If you are ready to start your journey AND make a long term commitment to be a student of the markets:

 


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Excellent perspective on some of these “old trader tales”.  It's all about risk management whatever side you trade on.  Surprised no one apparently commented on this article.  Having been a Steady Options subscriber for several months now, I have a whole new perspective on strategic long option strategies I had never considered before.  I've made money and looking forward to more learning and more profits and expect that these strategies will be a large part of my overall trading

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Thank you @Coastal

We are a big believers of diversified options portfolio that includes mix of strategies, both options selling and options buying. Stay tuned for my next article discussing this.

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Great article Kim, well thought through and well written, I can tell you are a seasoned pro.

I have been trading options for about 8 weeks now,  and sites likes SteadyOptions.com really help a new person learn (learning all the time). I made some bad/rash choices and made some good ones. I learned from my mistakes and am starting to hone in on a strategy that I think works for me (I am up at the moment).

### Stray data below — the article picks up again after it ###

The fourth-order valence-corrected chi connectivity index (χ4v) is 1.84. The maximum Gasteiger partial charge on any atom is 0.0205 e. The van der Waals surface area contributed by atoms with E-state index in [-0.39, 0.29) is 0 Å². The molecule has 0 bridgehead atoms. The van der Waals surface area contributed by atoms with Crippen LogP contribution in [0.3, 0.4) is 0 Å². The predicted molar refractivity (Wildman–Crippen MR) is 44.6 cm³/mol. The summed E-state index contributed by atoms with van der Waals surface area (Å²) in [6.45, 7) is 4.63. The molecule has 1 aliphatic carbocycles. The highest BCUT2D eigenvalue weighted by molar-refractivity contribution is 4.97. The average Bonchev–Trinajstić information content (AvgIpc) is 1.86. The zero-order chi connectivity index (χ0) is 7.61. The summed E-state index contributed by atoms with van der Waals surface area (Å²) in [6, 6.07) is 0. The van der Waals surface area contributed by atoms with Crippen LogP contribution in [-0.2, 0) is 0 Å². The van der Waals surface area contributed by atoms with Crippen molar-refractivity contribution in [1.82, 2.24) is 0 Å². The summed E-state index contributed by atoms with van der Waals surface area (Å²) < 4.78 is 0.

One last thing I have learned over the last eight weeks is, learn about the wider market and what is going on out there every day and how this can effect stokes and commodities etc. (and therefore  options). The more you understand the markets and sentiment/prise action the better chance you have of predicting direction and therein which options strategy to use (obvious I guess, but thought I would mention in my reply as this is the single biggest thing that is starting to change my win rate).

Thanks for posting this article

CXMelga

 

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Hi Kim, yes as you say these are the most important, already learned 'discipline' (or rather lack of) as I got a bit carried away a couple of weeks in (again only be trading 8/9 weeks and sure I will make more mistakes), got over excited about my new found passion (options trading) and let my heart rule my head and lost  $1000 in one day (which is a lot for an account of only $8,500) but then discipline kicked in an over the past 6 weeks managed to make it all back again. That was a very good lesson, but obviously I as I am human there is a 100% chance I will make another mistake at some point, but each time you start to learn a bit.

  Thanks again for one of the very best options web site on the internet :)

CXMelga